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A great flowing or overflowing of water, especially over land not usually submerged.

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Trust me....floods in a densely populated area have no redeeming value.

  • Apr 1, 2010
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Somewhere along the line I recall reading about how beneficial a flood can be for the environment.  Major floods are supposed to be a natural event with a purpose.  A flood is nature's way of returning nutrients to the land and revitalizing wetlands adjacent to a river.  Floods distribute rich sediment and refresh streams.  And in the natural course of events allowing rivers and streams to overflow their banks naturally can prevent more serious flooding downstream.  But all bets are off when a major or historic flood occurs in a concrete jungle in a highly populated area.  This is precisely the situation we are currently facing in my hometown of Cranston, Rhode Island and the surrounding communities.  During the month of March we have received more than 16 inches of rain and in a 48 hour period this past week our state was inundated with more than 9 inches of precipitation.  For our city and state it is a monumental nightmare!

Things were already pretty tough here in Rhode Island even before the rains came.  The unemployment rate is the among the highest in the nation and continues to linger around 13%.  Both the state and our local communities were drowning in red ink.  Drastic cuts were already being made and tax revenues continue to be sluggish at best.  Now we have been clobbered with the worst flooding to hit our area in over 200 years.  The ramifications for our state are grave and the costs to clean up this mess incalculable. The Pawtuxet River crested yesterday at a record 20.7 feet closing route I-95 just outside Providence and creating a logistical nightmare for people trying to get to and from work and for truckers trying to move goods into and around the area.  Meanwhile, Warwick Mall, which is one of the major shopping centers in our state, finds itself engulfed in water as well.  See attached photos above.  Literally thousands of houses have incurred major damage from this unprecedented situation and homeowners have been asked to refrain from flushing toilets, washing dishes or doing laundry because several wastewater treatment plants are now under water.  The Obama administration has declared our state a major disaster area and federal help is already on the ground here.  We are very fortunate in that the have only been no fatalities, no reports of looting and only a few sporadic power outages through all of this.  And at long last the sun is coming out today!  With any luck the situation will improve dramatically over the next 24-48 hours.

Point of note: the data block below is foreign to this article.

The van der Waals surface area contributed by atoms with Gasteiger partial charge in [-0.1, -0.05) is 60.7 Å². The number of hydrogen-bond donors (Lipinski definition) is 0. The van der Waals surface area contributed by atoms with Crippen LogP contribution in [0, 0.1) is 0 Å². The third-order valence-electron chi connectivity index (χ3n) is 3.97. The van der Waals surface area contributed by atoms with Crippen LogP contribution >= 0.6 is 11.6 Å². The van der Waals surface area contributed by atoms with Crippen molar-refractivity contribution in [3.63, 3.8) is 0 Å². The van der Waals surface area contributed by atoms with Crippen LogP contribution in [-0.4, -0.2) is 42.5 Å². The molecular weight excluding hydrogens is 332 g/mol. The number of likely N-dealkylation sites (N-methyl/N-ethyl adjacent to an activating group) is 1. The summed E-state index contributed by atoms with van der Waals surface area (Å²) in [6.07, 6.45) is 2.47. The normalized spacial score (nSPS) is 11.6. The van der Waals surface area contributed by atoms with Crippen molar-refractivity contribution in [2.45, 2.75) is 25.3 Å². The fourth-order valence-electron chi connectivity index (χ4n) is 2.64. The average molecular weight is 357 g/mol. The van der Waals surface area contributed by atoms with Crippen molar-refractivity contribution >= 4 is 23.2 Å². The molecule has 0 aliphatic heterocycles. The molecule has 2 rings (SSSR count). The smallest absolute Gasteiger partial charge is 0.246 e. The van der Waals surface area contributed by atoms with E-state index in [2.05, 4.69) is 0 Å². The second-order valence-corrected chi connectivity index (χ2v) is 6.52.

But there is just no getting around the fact the the Great Flood of 2010 will wind up devastating the local economy for months and possibly years to come.  In addition to the loss of sales and payroll tax revenues the final cost of the cleanup will be staggering. The federal government can only do so much.  Scores of businesses already struggling in a weak economy may be forced to close. As I am writing this I just heard that already 40 small businesses in close proximity to Warwick Mall will probably have to be condemnedSadly, this is probably just the tip of the iceberg!  In addition, there is likely to be significant damage to our infrastructure as well.  Costly repairs will have to me made to an as yet undetermined number of highways, dams and bridges.  And by no means is the situation here in Rhode Island an isolated case.  Similar scenarios are likely in communities all across the country as we have thrown common sense to the wind and built on flood plains and other areas likely to be susceptible to these kinds of weather events.  In the meantime, please say a prayer for those here in the Ocean State who have been most affected and while you're at it pray that you never find yourself in a similar situation.